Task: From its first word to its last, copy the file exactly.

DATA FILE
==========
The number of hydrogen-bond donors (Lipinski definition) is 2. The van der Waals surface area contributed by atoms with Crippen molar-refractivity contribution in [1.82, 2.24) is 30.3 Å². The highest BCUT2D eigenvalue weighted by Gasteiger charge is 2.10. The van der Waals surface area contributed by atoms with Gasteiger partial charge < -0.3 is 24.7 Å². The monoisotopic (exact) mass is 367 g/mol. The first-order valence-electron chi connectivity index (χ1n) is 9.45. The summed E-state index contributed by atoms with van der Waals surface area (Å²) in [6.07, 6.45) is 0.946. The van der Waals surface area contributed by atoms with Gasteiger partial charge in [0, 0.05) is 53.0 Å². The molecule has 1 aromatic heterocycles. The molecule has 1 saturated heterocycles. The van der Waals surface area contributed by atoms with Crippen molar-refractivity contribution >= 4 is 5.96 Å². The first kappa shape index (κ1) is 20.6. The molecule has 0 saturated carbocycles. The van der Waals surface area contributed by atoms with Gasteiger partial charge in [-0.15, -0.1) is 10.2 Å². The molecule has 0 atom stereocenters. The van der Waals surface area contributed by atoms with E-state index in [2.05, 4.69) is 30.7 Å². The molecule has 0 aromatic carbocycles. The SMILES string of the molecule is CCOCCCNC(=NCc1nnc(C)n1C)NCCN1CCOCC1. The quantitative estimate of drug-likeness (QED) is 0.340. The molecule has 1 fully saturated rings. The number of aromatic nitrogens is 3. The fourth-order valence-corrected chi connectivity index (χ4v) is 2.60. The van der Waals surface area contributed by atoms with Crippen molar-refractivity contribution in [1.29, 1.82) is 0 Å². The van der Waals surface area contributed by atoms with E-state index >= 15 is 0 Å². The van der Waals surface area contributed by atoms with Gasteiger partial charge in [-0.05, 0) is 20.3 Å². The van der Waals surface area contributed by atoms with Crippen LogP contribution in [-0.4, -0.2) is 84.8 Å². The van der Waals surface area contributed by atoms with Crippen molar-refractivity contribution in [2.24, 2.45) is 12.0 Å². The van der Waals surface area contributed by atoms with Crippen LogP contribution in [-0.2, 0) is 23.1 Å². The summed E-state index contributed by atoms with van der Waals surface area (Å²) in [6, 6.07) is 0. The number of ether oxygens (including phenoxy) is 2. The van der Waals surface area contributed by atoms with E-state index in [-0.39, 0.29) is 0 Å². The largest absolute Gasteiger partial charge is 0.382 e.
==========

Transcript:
The number of hydrogen-bond donors (Lipinski definition) is 2. The van der Waals surface area contributed by atoms with Crippen molar-refractivity contribution in [1.82, 2.24) is 30.3 Å². The highest BCUT2D eigenvalue weighted by Gasteiger charge is 2.10. The van der Waals surface area contributed by atoms with Gasteiger partial charge < -0.3 is 24.7 Å². The monoisotopic (exact) mass is 367 g/mol. The first-order valence-electron chi connectivity index (χ1n) is 9.45. The summed E-state index contributed by atoms with van der Waals surface area (Å²) in [6.07, 6.45) is 0.946. The van der Waals surface area contributed by atoms with Gasteiger partial charge in [0, 0.05) is 53.0 Å². The molecule has 1 aromatic heterocycles. The molecule has 1 saturated heterocycles. The van der Waals surface area contributed by atoms with Crippen molar-refractivity contribution >= 4 is 5.96 Å². The first kappa shape index (κ1) is 20.6. The molecule has 0 saturated carbocycles. The van der Waals surface area contributed by atoms with Gasteiger partial charge in [-0.15, -0.1) is 10.2 Å². The molecule has 0 atom stereocenters. The van der Waals surface area contributed by atoms with E-state index in [2.05, 4.69) is 30.7 Å². The molecule has 0 aromatic carbocycles. The SMILES string of the molecule is CCOCCCNC(=NCc1nnc(C)n1C)NCCN1CCOCC1. The quantitative estimate of drug-likeness (QED) is 0.340. The molecule has 1 fully saturated rings. The number of aromatic nitrogens is 3. The fourth-order valence-corrected chi connectivity index (χ4v) is 2.60. The van der Waals surface area contributed by atoms with Crippen molar-refractivity contribution in [1.29, 1.82) is 0 Å². The van der Waals surface area contributed by atoms with E-state index >= 15 is 0 Å². The van der Waals surface area contributed by atoms with Gasteiger partial charge in [-0.05, 0) is 20.3 Å². The van der Waals surface area contributed by atoms with Crippen LogP contribution in [-0.4, -0.2) is 84.8 Å². The van der Waals surface area contributed by atoms with Crippen molar-refractivity contribution in [2.24, 2.45) is 12.0 Å². The van der Waals surface area contributed by atoms with Crippen LogP contribution in [-0.2, 0) is 23.1 Å². The summed E-state index contributed by atoms with van der Waals surface area (Å²) in [6, 6.07) is 0. The number of ether oxygens (including phenoxy) is 2. The van der Waals surface area contributed by atoms with E-state index in [-0.39, 0.29) is 0 Å². The largest absolute Gasteiger partial charge is 0.382 e.